If Connecting for Health had stopped at infrastructure, that would be the end of the story. But the group’s work is far more comprehensive. This year, it will release a public version of a set of extensive technical and policy documents outlining a common framework for regional and nationwide health information exchange. The complementary documents include technical guidelines for electronically indexing health information and, just as importantly, explicit policies for information use and governance. The policy documents are a kind of off-the-shelf blueprint for forging contractual and logistical ties between plans, providers, pharmacies, and patients.
If these technical and policy guidelines are widely adopted, as Markle hopes, the common framework should ultimately enable regional health information networks to connect to each other in a loosely federated nationwide network. The framework is designed to accommodate the nation’s diverse and fragmented health system, permitting a wide variety of users to share information via the Internet by adhering to a small number of essential rules and protocols that enable interoperability and protect the privacy and security of data.
Even in their early form, the documents have proved effective. Healthcare organizations that turn to Markle for help have been able to receive a draft version of some of the documents, which remain a work in progress.
“Without the Markle guidelines, I think most of these initiatives would exhaust themselves before they made any progress,” says Mark Frisse, MD, professor of biomedical informatics at Vanderbilt University in Nashville, and director of the MidSouth eHealth Alliance. “People would spend months just agreeing on the right framework of things to talk about. It would be very difficult to conduct meetings and make progress, and there would be much earlier and more intensive involvement of lawyers.”
Money is always short for hiring lawyers and for other needs of the data-exchange groups, who compete for private and government grant funds. The Markle policy documents help the groups conserve their funds but still develop legally sound answers to such fundamental questions as how and when to let patients opt out of the data sharing network and how to create agreements that satisfy all stakeholders.
David Lansky, a former regional director of clinical information services for an integrated health system in Oregon, now serves as the senior director of Markle’s health program. He says the foundation takes calls nearly every day from data-exchange groups looking for policy guidance. “They’re writing their first privacy policies and first contracts between doctors and hospitals and IPAs, trying to figure out how to build their patient index,” Lansky says. “And they call us up saying, we’d like to use your tools because they’re effective and they don’t cost anything.”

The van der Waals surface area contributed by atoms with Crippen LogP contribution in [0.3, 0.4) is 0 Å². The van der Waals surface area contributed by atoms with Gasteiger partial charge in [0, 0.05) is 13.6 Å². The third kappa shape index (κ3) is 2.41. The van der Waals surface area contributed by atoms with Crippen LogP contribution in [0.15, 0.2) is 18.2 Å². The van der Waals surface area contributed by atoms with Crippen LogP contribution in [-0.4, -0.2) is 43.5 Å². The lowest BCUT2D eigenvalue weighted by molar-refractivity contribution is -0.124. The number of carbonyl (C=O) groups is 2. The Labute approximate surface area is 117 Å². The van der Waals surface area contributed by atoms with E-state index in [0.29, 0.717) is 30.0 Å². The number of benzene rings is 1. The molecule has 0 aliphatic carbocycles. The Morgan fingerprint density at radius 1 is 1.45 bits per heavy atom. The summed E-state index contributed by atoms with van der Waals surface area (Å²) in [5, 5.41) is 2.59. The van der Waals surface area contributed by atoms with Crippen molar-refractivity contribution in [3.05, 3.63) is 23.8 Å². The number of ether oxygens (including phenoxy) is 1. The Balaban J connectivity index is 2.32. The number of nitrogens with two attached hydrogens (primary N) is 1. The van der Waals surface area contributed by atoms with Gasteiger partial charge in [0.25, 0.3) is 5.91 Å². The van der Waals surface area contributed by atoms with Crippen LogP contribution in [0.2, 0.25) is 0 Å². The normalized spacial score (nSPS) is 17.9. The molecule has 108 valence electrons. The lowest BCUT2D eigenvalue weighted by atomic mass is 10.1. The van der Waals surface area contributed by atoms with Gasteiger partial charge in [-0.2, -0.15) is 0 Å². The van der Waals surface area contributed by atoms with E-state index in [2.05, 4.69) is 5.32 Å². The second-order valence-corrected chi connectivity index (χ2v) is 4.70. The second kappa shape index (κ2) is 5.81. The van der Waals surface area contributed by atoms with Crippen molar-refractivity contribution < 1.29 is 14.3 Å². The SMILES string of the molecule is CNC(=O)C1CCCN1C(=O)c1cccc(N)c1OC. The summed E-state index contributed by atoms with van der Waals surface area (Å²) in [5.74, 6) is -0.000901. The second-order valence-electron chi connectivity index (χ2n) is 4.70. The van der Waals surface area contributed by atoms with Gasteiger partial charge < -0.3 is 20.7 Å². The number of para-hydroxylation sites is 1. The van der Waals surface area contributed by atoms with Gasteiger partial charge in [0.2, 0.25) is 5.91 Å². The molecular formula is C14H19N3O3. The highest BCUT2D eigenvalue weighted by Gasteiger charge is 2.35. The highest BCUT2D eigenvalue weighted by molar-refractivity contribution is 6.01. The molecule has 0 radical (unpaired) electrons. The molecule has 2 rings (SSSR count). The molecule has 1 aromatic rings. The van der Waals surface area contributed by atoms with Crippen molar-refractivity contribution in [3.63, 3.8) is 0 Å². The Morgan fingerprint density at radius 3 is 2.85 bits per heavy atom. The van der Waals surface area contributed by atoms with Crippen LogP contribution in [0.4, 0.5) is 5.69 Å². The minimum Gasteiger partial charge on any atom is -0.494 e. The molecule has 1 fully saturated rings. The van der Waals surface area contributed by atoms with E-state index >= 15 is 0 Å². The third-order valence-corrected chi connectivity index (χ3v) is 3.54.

Lansky hopes the policy guidelines will help promote standardization among the nation’s existing and future RHIOs. “The big national networks—the VA, Medicare, [pharmacy benefits managers]—don’t want to talk a hundred different ways to a hundred different RHIOs,” says Lansky. “They need to have a single set of standards and protocols and policies. So we think RHIOs are an important platform, and it’s great to have public, local participation and buy-in, but they can’t be entirely idiosyncratic in what they do.”
For that reason, Connecting for Health’s common framework model accommodates variation in software, hardware, and network design by identifying the key rules that participants must adhere to as they develop their own unique networks.
Trust Is in the Details
Even more important to Markle than the standardization of communication protocols is agreement that any national network for exchanging clinical information include strict privacy protections for patients. Connecting for Health’s road map promotes a patient-centric model that grants patients authority to decide how, when, where, and with whom their clinical records can be shared.